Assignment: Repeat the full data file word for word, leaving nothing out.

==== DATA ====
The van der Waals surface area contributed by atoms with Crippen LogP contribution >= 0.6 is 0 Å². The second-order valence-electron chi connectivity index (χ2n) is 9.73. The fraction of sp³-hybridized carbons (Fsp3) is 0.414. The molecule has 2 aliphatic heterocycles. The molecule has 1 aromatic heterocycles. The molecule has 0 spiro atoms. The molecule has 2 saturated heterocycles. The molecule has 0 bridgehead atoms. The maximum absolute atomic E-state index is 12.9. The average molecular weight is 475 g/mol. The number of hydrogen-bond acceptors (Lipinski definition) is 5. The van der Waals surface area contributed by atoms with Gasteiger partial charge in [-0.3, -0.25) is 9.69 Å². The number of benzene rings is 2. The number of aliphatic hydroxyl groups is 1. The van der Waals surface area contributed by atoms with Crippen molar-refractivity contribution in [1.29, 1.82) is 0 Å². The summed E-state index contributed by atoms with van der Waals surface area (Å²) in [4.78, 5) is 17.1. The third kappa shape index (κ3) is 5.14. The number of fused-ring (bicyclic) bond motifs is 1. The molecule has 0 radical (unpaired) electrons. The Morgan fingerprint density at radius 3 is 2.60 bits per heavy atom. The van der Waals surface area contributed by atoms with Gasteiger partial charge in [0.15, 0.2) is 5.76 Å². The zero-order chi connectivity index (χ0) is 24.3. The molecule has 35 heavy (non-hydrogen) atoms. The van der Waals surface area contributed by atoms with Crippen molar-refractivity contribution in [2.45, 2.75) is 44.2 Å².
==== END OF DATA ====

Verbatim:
The van der Waals surface area contributed by atoms with Crippen LogP contribution >= 0.6 is 0 Å². The second-order valence-electron chi connectivity index (χ2n) is 9.73. The fraction of sp³-hybridized carbons (Fsp3) is 0.414. The molecule has 2 aliphatic heterocycles. The molecule has 1 aromatic heterocycles. The molecule has 0 spiro atoms. The molecule has 2 saturated heterocycles. The molecule has 0 bridgehead atoms. The maximum absolute atomic E-state index is 12.9. The average molecular weight is 475 g/mol. The number of hydrogen-bond acceptors (Lipinski definition) is 5. The van der Waals surface area contributed by atoms with Gasteiger partial charge in [-0.3, -0.25) is 9.69 Å². The number of benzene rings is 2. The number of aliphatic hydroxyl groups is 1. The van der Waals surface area contributed by atoms with Crippen molar-refractivity contribution in [1.29, 1.82) is 0 Å². The summed E-state index contributed by atoms with van der Waals surface area (Å²) in [4.78, 5) is 17.1. The third kappa shape index (κ3) is 5.14. The number of fused-ring (bicyclic) bond motifs is 1. The molecule has 0 radical (unpaired) electrons. The Morgan fingerprint density at radius 3 is 2.60 bits per heavy atom. The van der Waals surface area contributed by atoms with Gasteiger partial charge in [0.15, 0.2) is 5.76 Å². The zero-order chi connectivity index (χ0) is 24.3. The molecule has 35 heavy (non-hydrogen) atoms. The van der Waals surface area contributed by atoms with Crippen molar-refractivity contribution in [2.45, 2.75) is 44.2 Å².